How are these 9 Industry 4.0 technologies going to transform production?
February 20, 2017
Industry 4.0 represents the most significant developments in production since the last industrial revolution 200 years ago. Advances in technology and the speed with which these developments have appeared, means that the results of the fourth industrial revolution will dwarf all that came before it.
According to the Boston Consulting Group (BCG) Industry 4.0 can be boiled down to 9 key pillars of technology advancement that will effectively drive everything else. Let us take a closer look at how each one is likely to be instrumental in future production processes.
- Big Data and Analytics
The digital universe is expanding every year and is expected to grow to 44 zettabytes by 2020. Most of the data created between now and 2020 won’t be generated by people, but rather by machines and artificial intelligence. Database storage capacity will need to grow alongside Big Data in order for businesses to make sense of, and take advantage of, the colossal amount of information they capture.
During production, data can be generated and collected at any point throughout the process. With enough data to analyse, it becomes possible to identify trends that lead to sub-standard product manufacturing. This allows faulty components to be detected sooner in the production process and corrective action plans to be actioned to prevent future product rejects, creating long-term cost savings.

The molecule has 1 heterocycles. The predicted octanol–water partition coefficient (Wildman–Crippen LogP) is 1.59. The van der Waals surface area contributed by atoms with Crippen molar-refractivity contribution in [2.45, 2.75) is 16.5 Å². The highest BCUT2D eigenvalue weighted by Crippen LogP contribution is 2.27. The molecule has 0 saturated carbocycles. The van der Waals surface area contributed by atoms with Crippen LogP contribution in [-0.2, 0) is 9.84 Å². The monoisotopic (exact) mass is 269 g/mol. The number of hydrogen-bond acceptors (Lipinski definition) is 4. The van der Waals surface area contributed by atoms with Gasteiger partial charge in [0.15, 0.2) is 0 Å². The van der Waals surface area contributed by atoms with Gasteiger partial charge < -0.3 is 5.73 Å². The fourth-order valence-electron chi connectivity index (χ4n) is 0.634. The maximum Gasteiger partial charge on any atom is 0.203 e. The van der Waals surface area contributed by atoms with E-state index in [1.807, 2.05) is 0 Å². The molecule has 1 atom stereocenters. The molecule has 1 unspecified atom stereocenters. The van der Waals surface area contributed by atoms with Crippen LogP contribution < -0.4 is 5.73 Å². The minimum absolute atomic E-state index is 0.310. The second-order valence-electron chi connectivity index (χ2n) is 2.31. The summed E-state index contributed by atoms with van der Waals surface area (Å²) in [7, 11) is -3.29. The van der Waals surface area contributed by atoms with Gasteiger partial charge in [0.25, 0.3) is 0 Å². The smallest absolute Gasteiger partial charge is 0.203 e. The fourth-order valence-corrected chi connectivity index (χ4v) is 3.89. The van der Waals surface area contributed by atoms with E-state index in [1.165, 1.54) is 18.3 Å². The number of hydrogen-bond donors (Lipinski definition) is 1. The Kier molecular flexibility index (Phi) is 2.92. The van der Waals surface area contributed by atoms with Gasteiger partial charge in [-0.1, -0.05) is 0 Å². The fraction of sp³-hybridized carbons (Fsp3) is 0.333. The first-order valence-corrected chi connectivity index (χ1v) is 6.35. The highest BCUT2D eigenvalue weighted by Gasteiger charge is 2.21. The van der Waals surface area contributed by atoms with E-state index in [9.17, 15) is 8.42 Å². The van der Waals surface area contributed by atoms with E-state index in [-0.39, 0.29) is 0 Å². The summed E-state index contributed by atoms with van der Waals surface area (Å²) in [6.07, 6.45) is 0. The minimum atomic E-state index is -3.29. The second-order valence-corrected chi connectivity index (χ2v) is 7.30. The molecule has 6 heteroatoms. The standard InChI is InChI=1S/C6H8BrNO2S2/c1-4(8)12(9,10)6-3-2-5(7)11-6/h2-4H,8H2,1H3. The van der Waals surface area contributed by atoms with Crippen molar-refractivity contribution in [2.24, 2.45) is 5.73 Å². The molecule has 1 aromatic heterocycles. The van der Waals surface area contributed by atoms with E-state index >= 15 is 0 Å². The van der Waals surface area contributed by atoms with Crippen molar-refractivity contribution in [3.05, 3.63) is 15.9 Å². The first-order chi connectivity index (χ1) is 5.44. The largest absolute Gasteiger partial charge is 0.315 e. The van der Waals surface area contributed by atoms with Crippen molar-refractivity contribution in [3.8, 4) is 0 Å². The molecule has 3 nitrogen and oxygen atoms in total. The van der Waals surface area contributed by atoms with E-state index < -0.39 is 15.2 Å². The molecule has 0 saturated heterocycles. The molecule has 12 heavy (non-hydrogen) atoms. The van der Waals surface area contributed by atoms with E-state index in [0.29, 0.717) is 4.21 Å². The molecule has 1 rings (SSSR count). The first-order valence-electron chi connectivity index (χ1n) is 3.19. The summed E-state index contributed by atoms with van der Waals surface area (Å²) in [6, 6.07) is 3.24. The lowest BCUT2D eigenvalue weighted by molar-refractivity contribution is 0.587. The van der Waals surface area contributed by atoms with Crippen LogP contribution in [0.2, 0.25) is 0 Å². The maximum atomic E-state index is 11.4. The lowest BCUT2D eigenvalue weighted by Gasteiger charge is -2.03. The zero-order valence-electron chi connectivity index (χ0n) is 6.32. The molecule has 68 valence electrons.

- Smart Sensors
The Industrial Internet of Things (IIoT) integrates smart sensors into your production line. The data collected by these sensors will feedback into your Big Data system, providing additional real-time information to analyse.
Gartner estimates that 26 billion smart sensors will be in use by 2020, in anything from cars to conveyor belts, from buildings to bridges, from road signs to refrigerators and from test beds to toasters. This seamless flow of data and information from sensors to the production line and back again is at the cornerstone of industry 4.0 technology. Capturing real-time information is one of the biggest challenges in production today and smart sensor technology will overcome them. Today, manufacturing processes are increasingly controlled in virtual space and greater visibility is provided as machines pass real-time information back and forth. Working in this way allows for the creation of completely integrated and automated Industry 4.0 production lines.
- Autonomous robots